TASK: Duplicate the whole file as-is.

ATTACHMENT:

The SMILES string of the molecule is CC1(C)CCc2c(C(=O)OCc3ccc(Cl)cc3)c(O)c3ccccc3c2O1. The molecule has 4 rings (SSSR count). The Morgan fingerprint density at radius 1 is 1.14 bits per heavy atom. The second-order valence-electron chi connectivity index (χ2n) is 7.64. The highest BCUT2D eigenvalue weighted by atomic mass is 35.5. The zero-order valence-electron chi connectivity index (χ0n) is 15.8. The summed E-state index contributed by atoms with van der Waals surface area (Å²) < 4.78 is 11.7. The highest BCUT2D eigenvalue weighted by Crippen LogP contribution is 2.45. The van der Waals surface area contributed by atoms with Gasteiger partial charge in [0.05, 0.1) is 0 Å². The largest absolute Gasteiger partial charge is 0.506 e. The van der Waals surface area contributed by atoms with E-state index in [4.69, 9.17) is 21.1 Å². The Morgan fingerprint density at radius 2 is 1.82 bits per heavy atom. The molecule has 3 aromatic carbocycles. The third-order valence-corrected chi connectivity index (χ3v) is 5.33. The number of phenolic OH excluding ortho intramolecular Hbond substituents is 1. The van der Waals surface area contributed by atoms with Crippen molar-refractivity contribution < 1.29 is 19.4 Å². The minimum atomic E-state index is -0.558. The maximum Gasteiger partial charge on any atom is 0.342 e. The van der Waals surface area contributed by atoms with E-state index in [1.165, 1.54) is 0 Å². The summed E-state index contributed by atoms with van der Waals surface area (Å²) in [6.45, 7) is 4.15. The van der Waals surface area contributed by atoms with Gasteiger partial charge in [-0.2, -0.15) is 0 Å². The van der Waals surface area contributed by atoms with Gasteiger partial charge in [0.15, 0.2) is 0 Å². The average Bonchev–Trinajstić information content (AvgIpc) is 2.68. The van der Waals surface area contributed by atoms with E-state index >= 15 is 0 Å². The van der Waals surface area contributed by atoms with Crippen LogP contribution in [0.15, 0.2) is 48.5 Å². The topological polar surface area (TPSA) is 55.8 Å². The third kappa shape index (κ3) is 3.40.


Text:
The SMILES string of the molecule is CC1(C)CCc2c(C(=O)OCc3ccc(Cl)cc3)c(O)c3ccccc3c2O1. The molecule has 4 rings (SSSR count). The Morgan fingerprint density at radius 1 is 1.14 bits per heavy atom. The second-order valence-electron chi connectivity index (χ2n) is 7.64. The highest BCUT2D eigenvalue weighted by atomic mass is 35.5. The zero-order valence-electron chi connectivity index (χ0n) is 15.8. The summed E-state index contributed by atoms with van der Waals surface area (Å²) < 4.78 is 11.7. The highest BCUT2D eigenvalue weighted by Crippen LogP contribution is 2.45. The van der Waals surface area contributed by atoms with Gasteiger partial charge in [0.05, 0.1) is 0 Å². The largest absolute Gasteiger partial charge is 0.506 e. The van der Waals surface area contributed by atoms with E-state index in [4.69, 9.17) is 21.1 Å². The Morgan fingerprint density at radius 2 is 1.82 bits per heavy atom. The molecule has 3 aromatic carbocycles. The third-order valence-corrected chi connectivity index (χ3v) is 5.33. The number of phenolic OH excluding ortho intramolecular Hbond substituents is 1. The van der Waals surface area contributed by atoms with Crippen molar-refractivity contribution < 1.29 is 19.4 Å². The minimum atomic E-state index is -0.558. The maximum Gasteiger partial charge on any atom is 0.342 e. The van der Waals surface area contributed by atoms with E-state index in [1.165, 1.54) is 0 Å². The summed E-state index contributed by atoms with van der Waals surface area (Å²) in [6.45, 7) is 4.15. The van der Waals surface area contributed by atoms with Gasteiger partial charge in [-0.2, -0.15) is 0 Å². The van der Waals surface area contributed by atoms with Gasteiger partial charge in [0.15, 0.2) is 0 Å². The average Bonchev–Trinajstić information content (AvgIpc) is 2.68. The van der Waals surface area contributed by atoms with E-state index >= 15 is 0 Å². The van der Waals surface area contributed by atoms with Crippen LogP contribution in [0.15, 0.2) is 48.5 Å². The topological polar surface area (TPSA) is 55.8 Å². The third kappa shape index (κ3) is 3.40.